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In sumo, a mawashi (廻し) is the loincloth that rikishi (sumo wrestlers) wear during training or in competition. Upper ranked professional wrestlers wear a keshō-mawashi as part of the ring entry ceremony or dohyō-iri.
For top ranked professional rikishi, it is made of silk and comes in a variety of colours. It is approximately 30 feet (9 m) in length when unwrapped, about 2 ft (0.6 m) wide and weighs about 8 to 11 lb (4 to 5 kg). It is wrapped several times around the rikishi and fastened in the back by a large knot. A series of stiffened silk fronds of matching colour called sagari Sagari (下がり) are inserted into the front of the mawashi. Their number varies from 13 to 25, and is always an odd number. They mark out the only part of the mawashi that it is illegal to grab on to: the vertical part covering the sumotori's groin, and if they fall out during competition the gyōji (referee) will throw them from the ring at the first opportunity.
Sometimes a rikishi may wear his mawashi in such a way as to give him some advantage over his opponent. He may wear it loosely to make it more difficult to be thrown, or he may wrap it tightly and splash a little water on it to help prevent his opponent from getting a good grip on it. His choice will depend on the type of techniques he prefers to employ in his bouts. Thus a wrestler preferring belt sumo will usually wear it more loosely, while those preferring pushing techniques will tend to wear the mawashi more tightly.
Many rikishi are superstitious and will change the color of their mawashi to change their luck. Sometimes a poor performance will cause them to change colors for the next tournament, or even during a tournament, in an attempt to change their luck for the better. An example of this was done by Ōnoshō during the 2020 July tournament, when, after several losses in a row, he decided to change from crimson to dark gray.
Rikishi only wear the silk mawashi during competitive bouts either during ranking tournaments or touring displays. During training, a heavy cotton mawashi is worn. For senior rikishi in the top two divisions (the so-called sekitori), this belt is coloured white, and it is worn with one end distinctively looped at the front. Sagari are not worn during training.
Rikishi ranked in the lower divisions wear a black cotton mawashi both for training and in competition. In competition, cotton sagari are inserted into the belt, but these are not stiffened.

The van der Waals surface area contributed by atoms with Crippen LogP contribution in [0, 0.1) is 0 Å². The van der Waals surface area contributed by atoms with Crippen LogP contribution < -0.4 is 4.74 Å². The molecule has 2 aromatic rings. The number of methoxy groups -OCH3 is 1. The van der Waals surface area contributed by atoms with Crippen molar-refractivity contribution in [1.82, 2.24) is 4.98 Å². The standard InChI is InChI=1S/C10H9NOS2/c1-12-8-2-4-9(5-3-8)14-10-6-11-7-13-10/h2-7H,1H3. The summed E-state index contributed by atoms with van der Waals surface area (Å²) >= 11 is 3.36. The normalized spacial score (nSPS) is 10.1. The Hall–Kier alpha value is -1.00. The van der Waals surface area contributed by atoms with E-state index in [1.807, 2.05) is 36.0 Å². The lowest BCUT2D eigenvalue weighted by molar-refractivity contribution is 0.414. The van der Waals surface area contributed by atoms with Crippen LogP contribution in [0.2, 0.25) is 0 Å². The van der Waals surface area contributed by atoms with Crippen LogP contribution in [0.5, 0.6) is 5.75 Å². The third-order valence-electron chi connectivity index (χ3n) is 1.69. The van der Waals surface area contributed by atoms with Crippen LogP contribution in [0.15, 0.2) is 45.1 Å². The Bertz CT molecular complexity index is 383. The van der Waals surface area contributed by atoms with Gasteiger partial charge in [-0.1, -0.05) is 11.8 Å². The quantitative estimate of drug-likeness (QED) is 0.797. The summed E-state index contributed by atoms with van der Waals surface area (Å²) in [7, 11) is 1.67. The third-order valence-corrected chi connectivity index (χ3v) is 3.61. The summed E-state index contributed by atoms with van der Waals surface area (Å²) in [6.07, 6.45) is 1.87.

Amateur sumo wrestlers are expected to wear a white cotton mawashi without the looping accorded to the senior professional's training garb.
If a wrestler's mawashi comes off during a tournament bout, he is automatically disqualified.[page needed] This is extremely rare, but did occur in May 2000, when sandanme wrestler Asanokiri's mawashi came off during a match with Chiyohakuhō. However, for most of sumo's history, whether or not a wrestler's mawashi came off during a bout was considered irrelevant, and the policy of disqualification only came into place when Japan began adopting European attitudes towards nudity.
Wrestlers in the two upper divisions, makuuchi and jūryō, are allowed to wear a second ceremonial keshō-mawashi during their ring entering ceremony. The silk 'belt' opens out at one end into a large apron which is usually heavily embroidered and with thick tassels at the bottom. The keshō-mawashi may advertise the produce of a sponsor of the rikishi (for example Bulgarian ōzeki Kotoōshū was sponsored by a Japanese brand of yogurt, "Bulgaria", which was prominently displayed on the front of his keshō-mawashi) or be a gift from one of the rikishi's support groups. Alternatively, some foreign-born rikishi (such as Czech-born Takanoyama) bear their national flag on their keshō-mawashi. Popular rikishi may be given many of these keshō-mawashi.
In the Edo period, the keshō-mawashi also served as the wrestler's fighting mawashi. However, as the aprons become more ornate, eventually the two functions were split apart. In this period wrestlers were normally sponsored by feudal daimyō or overlords, whose clan crest would therefore appear on the keshō-mawashi.
- "Success for Japan - The Secrets of Sumo". bccjapan.com. British Chamber of Commerce in Japan. Archived from the original on 28 October 2019. Retrieved 28 October 2019.
- Sharnoff, Lora (1993). Grand Sumo. Weatherhill. ISBN 0-8348-0283-X.
- Kattoulas, Velisarios (20 May 2000). "Exposed:Sumo Wrestler Who Lost It All". International Herald Tribune. Retrieved 2008-05-25.